Sanjana Saksena Chandra
Sanjana Saksena Chandra

I've always been fascinated with true crime. Thrillers have been my go-to genre when I'm looking for a movie to watch or a series to binge. This morbid fascination with murder and mystery is equal parts disturbing and intriguing and I know I'm not alone. Millions of people love good Whodunnit. But over the years, I've realized that it's not just the suspense that has us audiences hooked but something more deep-rooted, our inherent inclinations to be voyeuristic.

If you ever cross an accident site, there are more bystanders lamenting about the tragic fate of those involved than medics and first responders. They look on, from the periphery, at the damage and death, some scrumptiously taking videos and photos that will, eventually, find their way into WhatsApp groups and social media.

The barrage of videos, debates, discussions, and articles around the tragic demise of actor Sushant Singh Rajput has spiraled into theory after theory. The discourse gets murkier by the day and the audience is invested more than ever not only because of the stature and likeability of Sushant but because it gives us a view of a world that we barely get glimpses of otherwise. It feeds voyeuristic tendencies by allowing us into the home and personal relationships of the deceased with detachment. A world of powerful producers, sex, glamour, money, and business brokered through the destruction of lives.

Every high profile murder case or mysterious death of recent times, Sheena Bora, Arushi Talwar, Jia Khan, Sunanda Pushkar, have been mired with controversy and scandal. So much so, that we no longer know what is true and what is hearsay. Barring Arushi, who could have been one of us, a teenager from an educated, upper middle class family, the other names are from a world of glamor and power. A world that we don't inhabit but would love to witness. The sordid details of their death is more sensational because of the worlds they inhabit. While we raise a storm on social media and news debates, fighting for justice, playing both judge and jury, why is it that some cases rankle us more than others? It is because we get what we didn't even know we want, a sneak peeks into the lives of those who aren't like us. Or those who are exactly like us.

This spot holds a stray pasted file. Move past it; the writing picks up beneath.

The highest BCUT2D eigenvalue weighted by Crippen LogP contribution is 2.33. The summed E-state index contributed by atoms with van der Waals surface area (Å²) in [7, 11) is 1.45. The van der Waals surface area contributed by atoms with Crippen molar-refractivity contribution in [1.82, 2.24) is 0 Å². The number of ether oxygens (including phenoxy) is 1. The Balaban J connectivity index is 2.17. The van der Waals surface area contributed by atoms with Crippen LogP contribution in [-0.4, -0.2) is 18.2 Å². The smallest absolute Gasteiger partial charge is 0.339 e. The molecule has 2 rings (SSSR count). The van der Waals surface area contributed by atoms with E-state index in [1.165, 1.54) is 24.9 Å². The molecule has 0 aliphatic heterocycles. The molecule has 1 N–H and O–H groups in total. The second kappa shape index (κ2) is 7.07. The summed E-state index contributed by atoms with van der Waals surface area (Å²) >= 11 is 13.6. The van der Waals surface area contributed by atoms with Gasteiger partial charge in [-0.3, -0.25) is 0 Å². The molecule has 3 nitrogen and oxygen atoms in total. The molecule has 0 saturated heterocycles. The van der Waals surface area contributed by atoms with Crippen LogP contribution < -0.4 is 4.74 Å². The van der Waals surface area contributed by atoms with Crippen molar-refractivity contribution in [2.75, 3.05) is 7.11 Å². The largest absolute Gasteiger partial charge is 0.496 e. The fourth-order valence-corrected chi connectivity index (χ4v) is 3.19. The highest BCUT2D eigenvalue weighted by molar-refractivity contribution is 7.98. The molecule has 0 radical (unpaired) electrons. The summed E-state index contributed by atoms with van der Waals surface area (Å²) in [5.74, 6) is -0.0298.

The success of reality shows like Bigg Boss and the recent Indian Matchmaking validates our voyeurism more than ever. Unlike the peeping tom's and sinister stalkers of murder stories, we're the harmless voyeurs who are entertained watching and listening to others, those who have willingly made their lives available for public consumption. And why this rings true is because we can safely put ourselves in the situation that these contestants are in and wonder 'would I have reacted like this,' 'Is this something I would say.' We are an inquisitive, nosy lot of people and always have been. This inherent nature of ours has been tapped into by content creators to give us the drama we desire and the business profitability they need.

That is precisely why talent-based reality shows spend as much air time on the life story of the contestants as their performance. We are made aware of their struggles, financial or familial, their homes are displayed and family members interviewed and by the end of it, we are more aware of their life than of their talent. But this isn't wrong, these shows are giving thousands of talented people a platform, a chance to make it big, to leave behind the rut that was their life and become upwardly mobile. The price of fame, however, is an exploitation of the demons one would otherwise hold private. It is a choice made in cognizance of the outcome that this narrative will sell and it's a win-win situation because we the audience don't just get a talented artist but also the drama that we absorb vicariously